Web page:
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Everything You Need to Know About Ankle Sprains. By Michael LaBella. Objectives of the presentation. Students will become aware and be able to distinguish the difference between the 3 different degrees of ankle sprains.

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objectives of the presentation
Objectives of the presentation
  • Students will become aware and be able to distinguish the difference between the 3 different degrees of ankle sprains.
  • Students will learn about the specific ligaments, muscles, and injuries that surround the ankle.
  • Students will learn the signs and symptoms of a lateral ankle sprain if one was to ensue during an athletic event.
  • Students will recognize the acronym “PRICE” as means of remembering how to treat a new ankle sprains.
  • Students will be gain a better understanding of how to prevent ankle injuries through various aids.
  • Students will gain the knowledge of rehabilitation after the ankle injury through various exercises specifically designed.
anatomy of the ankle
Anatomy of the ankle
  • The ankle is a complex part of the human body and much more amazing then one might think.
  • The ankle is a joint that serves much like a hinge on a door or a cabinet.
  • In order to function correctly in terms of walking, it is imperative that the ankle is working properly.
did you know
Did you know?
  • Despite being quite narrow, the ankle is an extremely stable joint?
  • In fact, the ankle can withstand….
  • 1.5 times your body weight while walking
  • 8 times your body weight while running!

The ankle joint itself is connected by three separate bones.

  • The talusworks as the hinge that allows the ankle to move up and down (dorsi and plantar flexion).
  • The tibiaalso known as the “shinbone” forms the medial part of the ankle.
  • The fibulaforms the lateral part of the ankle.
  • Both the tibia and the fibula connect into the top of the talus.
  • The whole three-boned structure is connected to the top of our heel bone called the Calcaneus
there are three ligaments that are part of the ankle
There are three ligaments that are part of the ankle.
  • The anterior inferior tibiofibular ligament is the one that connects with the tibia and the fibula and goes above the front of the ankle.
  • The posterior fibular ligaments goes to the back of the tibia and fibula.
  • The final ligament, the interosseous ligament is the one that goes between the tibia and the fibula.
on the contrary
On the contrary….
  • The Achilles Tendon is not a weakness to us mortals.
  • It is, in fact, the largest tendon in the human body
  • It can withstand over a 1,000 pounds of force!

The purpose of the Achilles Tendon is to help us walk, run, and jump

  • In addition, it helps us stand on our tippy-toes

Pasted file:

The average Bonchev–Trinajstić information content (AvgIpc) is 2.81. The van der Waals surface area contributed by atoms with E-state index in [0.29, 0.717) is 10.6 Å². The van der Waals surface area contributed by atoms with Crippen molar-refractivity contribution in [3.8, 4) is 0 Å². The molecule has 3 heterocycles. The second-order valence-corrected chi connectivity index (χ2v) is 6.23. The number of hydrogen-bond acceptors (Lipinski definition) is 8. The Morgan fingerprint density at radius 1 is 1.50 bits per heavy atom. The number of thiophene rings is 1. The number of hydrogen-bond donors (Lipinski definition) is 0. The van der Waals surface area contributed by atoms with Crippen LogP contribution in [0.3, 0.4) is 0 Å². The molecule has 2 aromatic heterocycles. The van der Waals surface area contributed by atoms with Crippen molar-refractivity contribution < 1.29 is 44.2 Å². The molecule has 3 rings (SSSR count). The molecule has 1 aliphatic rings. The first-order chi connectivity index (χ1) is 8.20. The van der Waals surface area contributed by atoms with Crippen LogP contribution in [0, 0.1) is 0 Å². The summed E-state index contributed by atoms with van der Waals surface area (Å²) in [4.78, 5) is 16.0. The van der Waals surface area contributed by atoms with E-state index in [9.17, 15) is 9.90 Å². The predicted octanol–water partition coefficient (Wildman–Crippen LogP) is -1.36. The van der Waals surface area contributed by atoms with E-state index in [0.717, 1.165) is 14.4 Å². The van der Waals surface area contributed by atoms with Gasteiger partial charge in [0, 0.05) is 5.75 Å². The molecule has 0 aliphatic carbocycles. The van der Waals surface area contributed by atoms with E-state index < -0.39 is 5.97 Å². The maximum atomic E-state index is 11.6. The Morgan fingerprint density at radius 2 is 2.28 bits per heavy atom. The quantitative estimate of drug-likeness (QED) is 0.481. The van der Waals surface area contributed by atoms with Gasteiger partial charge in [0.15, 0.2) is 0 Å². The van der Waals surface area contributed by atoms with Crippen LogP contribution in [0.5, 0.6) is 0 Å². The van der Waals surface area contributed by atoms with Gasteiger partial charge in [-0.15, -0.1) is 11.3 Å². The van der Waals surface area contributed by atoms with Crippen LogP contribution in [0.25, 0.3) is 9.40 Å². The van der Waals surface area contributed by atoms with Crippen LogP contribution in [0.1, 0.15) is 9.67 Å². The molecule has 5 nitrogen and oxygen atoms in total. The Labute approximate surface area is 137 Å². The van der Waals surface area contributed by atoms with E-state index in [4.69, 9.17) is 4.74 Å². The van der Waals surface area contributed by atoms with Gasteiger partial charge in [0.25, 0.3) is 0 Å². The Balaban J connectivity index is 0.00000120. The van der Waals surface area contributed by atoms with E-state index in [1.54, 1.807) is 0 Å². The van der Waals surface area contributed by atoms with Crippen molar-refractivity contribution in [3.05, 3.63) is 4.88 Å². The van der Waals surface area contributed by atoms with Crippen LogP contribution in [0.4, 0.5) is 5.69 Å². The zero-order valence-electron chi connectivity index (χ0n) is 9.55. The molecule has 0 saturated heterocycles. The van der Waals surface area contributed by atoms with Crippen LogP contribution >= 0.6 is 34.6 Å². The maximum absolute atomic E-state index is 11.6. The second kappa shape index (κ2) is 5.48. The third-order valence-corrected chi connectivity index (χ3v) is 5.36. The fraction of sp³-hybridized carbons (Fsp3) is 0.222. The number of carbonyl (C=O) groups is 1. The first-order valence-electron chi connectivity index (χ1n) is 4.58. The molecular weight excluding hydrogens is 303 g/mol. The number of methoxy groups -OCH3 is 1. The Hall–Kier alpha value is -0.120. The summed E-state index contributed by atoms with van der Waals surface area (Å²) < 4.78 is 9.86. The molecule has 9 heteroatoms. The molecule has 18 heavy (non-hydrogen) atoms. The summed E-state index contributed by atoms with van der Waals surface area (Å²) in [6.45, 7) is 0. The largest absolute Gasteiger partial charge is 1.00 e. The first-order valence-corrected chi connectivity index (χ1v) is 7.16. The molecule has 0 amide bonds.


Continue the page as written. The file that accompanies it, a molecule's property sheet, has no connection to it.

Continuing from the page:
• The Achilles Tendon attaches or gastrocnemius and soleus (calf muscle) to the calcaneus (heel bone)
any other tendons
Any other tendons?
  • Yes! The other tendons in our ankle are called the posterior tibial tendon and the anterior tibial tendon
  • The posterior attaches to the underside of the foot for arch support and to turn the foot laterally and medially.
  • The anterior attaches and helps us raise the foot.
  • The two tendons together are called the peroneals.
muscles of the ankle
Muscles of the ankle.
  • Peroneus Longus
  • Peroneus Brevis
  • Anterior Tibialis
  • Posterior Tibialis
  • Extensors Hallucis Longus
  • Flexor Hallucis Longus
  • Extensor Digitorum Longus
  • Flexor Hallucis
  • Gastrocnemius
  • Soleus
the main muscles in the ankle
The main muscles in the ankle
  • Peroneals are located on the lateral edge of the ankle. Their purpose is to bend the ankle down and out.
  • Gastrocnemius and Soleus are the calf muscles and also bend the ankle down.
  • Tibialis aids the foot in turning inward and upward.
what is the typical type of ankle injury
What is the typical type of ankle injury?
  • According to Dr. Douglas Ivins at the Univeristy of Oklahoma College,
no discrimination
No discrimination...
  • Among high school boys and girls who participated in the years of 2004-2005, ankle injuries were the MOST prevalent type of injury for both sexes. (Pfeiffer & Mangus 2008)
  • According to professor Jason Bennett “Ankle injuries, especially those to the lateral ankle complex, are the most common acute sports-related injuries presenting to sports medicine clinics and emergency rooms around the world”. (Bennett, 2002)
lateral acute ankle sprain
Lateral Acute Ankle Sprain
  • This is the typical type of ankle sprain.
  • Have you ever “twisted your ankle”?
  • Yea, me too. When you twist it on the outside near your pinky toe, that is the lateral sprain.
what makes the lateral part of the ankle so weak
What makes the lateral part of the ankle so weak?
  • anterior talofibular ligament is the ligament that has the greatest impact on the lateral part of the ankle.